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Report to the Board of Directors, American Philological Association from Michael Gagarin, Director

The Campus Advisory Service of the APA is now in its 25th year of providing assistance to colleges and universities in initiating, reviewing, and strengthening programs involving the languages and civilizations of ancient Greece and Rome. Its most visible accomplishments have involved the support and occasionally the rescue of threatened departments and programs, but perhaps its more important, if less publicized, work is the constant provision of advice and support for programs being reviewed or otherwise seeking to improve themselves. Officially sanctioned outside reviews have been a great help both in advising faculty about strengthening a program and in persuading administrators of the value of a Classics program.

My first call after becoming Director of CAS (on September 1, 1995) was from an institution where one of the two classicists had just retired and the department Chair (not a classicist) wanted help in establishing the case for a permanent replacement. He and other faculty strongly supported Classics, but they needed advice about Classics programs and help in persuading the higher administration of its value. In my view, the health of Classics in America -- and contrary to some published reports, the profession overall is healthy --lies in these small programs with a handful of majors, where two or three or four classicists teach Latin and a little Greek, keep up a regular cycle of Classical Civilization courses for students' general needs, and contribute to a multitude of campus-wide, interdisciplinary programs. In such situations the retirement or ineffectiveness of a single professor can put the entire Classics program in jeopardy; and yet, these are also the programs that have contributed the most to the growth of Classics in recent decades and will probably continue to do so in the foreseeable future.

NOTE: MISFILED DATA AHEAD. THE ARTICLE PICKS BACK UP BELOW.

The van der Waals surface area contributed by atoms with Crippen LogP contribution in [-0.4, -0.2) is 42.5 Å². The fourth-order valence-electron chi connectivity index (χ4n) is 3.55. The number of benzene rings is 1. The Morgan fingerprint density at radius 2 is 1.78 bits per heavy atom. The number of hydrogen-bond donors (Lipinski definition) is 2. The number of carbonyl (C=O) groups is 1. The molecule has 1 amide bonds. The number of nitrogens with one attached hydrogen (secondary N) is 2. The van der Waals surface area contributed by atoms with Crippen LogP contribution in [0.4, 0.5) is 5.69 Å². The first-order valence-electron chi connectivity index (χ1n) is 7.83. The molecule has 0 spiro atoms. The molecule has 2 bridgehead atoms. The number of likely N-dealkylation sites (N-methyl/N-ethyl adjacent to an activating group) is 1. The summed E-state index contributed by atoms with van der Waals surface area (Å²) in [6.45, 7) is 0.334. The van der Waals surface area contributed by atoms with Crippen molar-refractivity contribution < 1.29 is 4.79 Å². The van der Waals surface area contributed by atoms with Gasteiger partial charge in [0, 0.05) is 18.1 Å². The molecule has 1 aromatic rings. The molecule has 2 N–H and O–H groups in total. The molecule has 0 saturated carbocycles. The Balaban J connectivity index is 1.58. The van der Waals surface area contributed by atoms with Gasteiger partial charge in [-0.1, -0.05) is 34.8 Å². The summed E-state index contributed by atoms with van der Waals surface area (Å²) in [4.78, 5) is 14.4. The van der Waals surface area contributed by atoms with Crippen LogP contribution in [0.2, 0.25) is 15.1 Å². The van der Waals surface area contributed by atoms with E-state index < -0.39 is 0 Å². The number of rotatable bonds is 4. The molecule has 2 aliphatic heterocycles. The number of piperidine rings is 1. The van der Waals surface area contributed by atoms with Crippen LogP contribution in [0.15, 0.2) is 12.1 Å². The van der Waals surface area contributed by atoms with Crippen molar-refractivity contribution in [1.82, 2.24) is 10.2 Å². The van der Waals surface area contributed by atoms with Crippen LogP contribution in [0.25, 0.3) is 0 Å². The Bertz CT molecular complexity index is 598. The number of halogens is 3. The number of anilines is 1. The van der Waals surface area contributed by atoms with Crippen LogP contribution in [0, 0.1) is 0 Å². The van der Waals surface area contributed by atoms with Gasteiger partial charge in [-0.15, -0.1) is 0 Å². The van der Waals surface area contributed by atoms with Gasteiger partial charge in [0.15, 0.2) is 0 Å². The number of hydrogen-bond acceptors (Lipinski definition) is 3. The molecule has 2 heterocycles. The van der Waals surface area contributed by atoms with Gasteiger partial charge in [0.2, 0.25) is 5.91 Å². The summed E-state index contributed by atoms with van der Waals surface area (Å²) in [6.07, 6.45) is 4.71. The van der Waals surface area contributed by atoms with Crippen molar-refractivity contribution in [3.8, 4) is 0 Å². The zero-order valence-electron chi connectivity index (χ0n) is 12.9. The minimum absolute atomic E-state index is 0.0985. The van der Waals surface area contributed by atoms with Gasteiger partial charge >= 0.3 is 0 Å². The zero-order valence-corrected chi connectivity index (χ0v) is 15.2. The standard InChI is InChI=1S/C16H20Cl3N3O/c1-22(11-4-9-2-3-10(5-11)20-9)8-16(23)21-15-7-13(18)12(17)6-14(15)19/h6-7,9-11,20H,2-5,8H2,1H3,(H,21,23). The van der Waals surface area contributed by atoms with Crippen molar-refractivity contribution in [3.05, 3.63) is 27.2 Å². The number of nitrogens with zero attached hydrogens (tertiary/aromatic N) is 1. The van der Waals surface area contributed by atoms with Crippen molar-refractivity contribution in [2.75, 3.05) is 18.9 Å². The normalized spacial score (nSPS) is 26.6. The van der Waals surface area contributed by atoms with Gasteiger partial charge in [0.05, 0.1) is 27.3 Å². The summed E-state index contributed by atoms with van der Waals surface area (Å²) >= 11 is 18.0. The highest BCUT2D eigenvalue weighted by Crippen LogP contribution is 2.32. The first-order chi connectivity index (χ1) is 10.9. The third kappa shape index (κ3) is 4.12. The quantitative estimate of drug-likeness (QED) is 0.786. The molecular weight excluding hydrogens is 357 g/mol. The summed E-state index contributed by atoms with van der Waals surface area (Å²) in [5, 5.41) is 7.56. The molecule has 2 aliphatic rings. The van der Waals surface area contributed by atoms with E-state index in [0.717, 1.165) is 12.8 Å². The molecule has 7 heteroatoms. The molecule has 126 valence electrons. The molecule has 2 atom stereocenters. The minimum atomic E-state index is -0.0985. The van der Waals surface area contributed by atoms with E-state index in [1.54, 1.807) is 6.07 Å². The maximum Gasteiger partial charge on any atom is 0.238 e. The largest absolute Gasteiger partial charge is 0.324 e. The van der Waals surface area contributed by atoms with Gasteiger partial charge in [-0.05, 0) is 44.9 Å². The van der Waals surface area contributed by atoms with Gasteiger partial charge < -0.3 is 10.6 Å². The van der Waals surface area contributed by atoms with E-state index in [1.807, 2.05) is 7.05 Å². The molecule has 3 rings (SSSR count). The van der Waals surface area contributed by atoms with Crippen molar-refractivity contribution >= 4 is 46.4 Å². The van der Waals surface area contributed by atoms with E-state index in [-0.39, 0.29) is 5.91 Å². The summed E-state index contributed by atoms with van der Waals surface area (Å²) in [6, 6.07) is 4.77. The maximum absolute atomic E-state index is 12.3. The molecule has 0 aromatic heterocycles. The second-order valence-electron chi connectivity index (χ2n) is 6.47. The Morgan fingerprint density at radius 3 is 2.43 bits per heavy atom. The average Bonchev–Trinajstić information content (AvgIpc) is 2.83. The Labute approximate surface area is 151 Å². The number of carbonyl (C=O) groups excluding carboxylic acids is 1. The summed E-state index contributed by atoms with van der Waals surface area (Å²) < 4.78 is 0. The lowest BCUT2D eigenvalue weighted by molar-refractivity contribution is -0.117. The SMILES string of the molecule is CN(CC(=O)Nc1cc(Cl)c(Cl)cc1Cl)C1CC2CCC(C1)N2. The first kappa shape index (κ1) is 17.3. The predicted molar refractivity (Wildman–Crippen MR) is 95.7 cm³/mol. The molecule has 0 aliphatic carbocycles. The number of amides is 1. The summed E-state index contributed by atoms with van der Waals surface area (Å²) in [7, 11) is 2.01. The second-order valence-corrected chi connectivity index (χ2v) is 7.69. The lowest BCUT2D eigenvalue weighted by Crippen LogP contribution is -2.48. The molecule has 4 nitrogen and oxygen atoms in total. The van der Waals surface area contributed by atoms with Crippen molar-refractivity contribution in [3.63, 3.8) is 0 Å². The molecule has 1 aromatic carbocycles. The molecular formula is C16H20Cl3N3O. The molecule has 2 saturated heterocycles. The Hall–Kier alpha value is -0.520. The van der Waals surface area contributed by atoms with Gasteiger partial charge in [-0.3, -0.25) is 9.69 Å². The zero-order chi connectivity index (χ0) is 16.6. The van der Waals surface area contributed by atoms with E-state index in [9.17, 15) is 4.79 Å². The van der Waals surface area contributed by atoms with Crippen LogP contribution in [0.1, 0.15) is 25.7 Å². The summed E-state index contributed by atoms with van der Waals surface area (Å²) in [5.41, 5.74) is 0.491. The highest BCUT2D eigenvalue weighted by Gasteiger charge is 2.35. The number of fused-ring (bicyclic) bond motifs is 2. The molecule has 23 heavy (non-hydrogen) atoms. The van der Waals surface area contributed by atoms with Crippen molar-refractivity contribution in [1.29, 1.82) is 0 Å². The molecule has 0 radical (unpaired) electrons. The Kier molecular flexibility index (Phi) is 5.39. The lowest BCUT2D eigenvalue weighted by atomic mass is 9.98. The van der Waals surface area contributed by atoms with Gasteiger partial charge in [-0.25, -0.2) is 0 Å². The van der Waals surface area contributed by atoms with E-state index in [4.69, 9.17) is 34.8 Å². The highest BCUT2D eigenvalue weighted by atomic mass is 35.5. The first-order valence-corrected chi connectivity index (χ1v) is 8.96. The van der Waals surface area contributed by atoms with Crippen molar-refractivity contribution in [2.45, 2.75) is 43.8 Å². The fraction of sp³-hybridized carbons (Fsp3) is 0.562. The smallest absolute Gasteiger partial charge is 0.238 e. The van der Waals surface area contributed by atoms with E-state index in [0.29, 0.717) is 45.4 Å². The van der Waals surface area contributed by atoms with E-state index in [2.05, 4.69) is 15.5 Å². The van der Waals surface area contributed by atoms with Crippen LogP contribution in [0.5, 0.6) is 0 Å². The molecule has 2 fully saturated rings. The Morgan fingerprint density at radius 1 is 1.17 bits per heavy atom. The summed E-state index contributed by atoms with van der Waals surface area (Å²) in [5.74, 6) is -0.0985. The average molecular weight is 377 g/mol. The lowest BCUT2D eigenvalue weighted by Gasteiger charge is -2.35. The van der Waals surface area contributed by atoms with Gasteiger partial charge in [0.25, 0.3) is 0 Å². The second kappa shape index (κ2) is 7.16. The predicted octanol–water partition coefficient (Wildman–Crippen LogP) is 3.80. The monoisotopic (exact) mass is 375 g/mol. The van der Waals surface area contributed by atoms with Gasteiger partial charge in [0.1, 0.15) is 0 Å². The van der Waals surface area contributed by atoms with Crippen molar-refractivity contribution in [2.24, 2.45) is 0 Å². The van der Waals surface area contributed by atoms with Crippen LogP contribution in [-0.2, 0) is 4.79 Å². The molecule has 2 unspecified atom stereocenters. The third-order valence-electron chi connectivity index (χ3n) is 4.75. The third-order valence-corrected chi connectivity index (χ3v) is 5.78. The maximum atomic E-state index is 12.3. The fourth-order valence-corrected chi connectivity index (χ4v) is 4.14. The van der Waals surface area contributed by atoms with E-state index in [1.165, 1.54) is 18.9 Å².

Thus the task of CAS is threefold.

  1. To assist institutions wishing to review Classics programs by providing outside reviewers and lending the APA's support to their recommendations.
  2. To assist programs threatened with elimination or reduction.
  3. To assist programs, especially small programs, in strengthening their programs and adapting to changing needs.

We will, of course. continue to provide these services as needed, but we must be careful not to let the second of them consume such a large share of time and energy that they detract from what, in my view, is the greater need for preventive help (task 3). Ideally, we should be working with Classics programs long before a crisis develops, both to ensure that no crisis materializes, and where possible to make the case for strengthening and adding to the program. I hope to focus somewhat more of the time and energy of CAS on this area.

To this end, I would like to work together with the staff of the APA (who have already gathered a large amount of relevant information) on developing a resource guide of "strategies for success" aimed primarily but not exclusively at smaller programs. Such a guide would draw on the experiences of a variety of successful programs and would include case histories. As a first step I am planning a panel for the 1996 APA meeting on "Small Classics Programs: Strategies for Success." I would like to hear from anyone with relevant experience to share or anyone who might wish to participate in this panel.

I do not intend to neglect larger departments, some of which have suffered substantial cuts, while others have seen corresponding growth. I intend to focus on their situation (with which I am, of course, more directly familiar) in the future.

Michael Gagarin
Director, Classics Advisory Service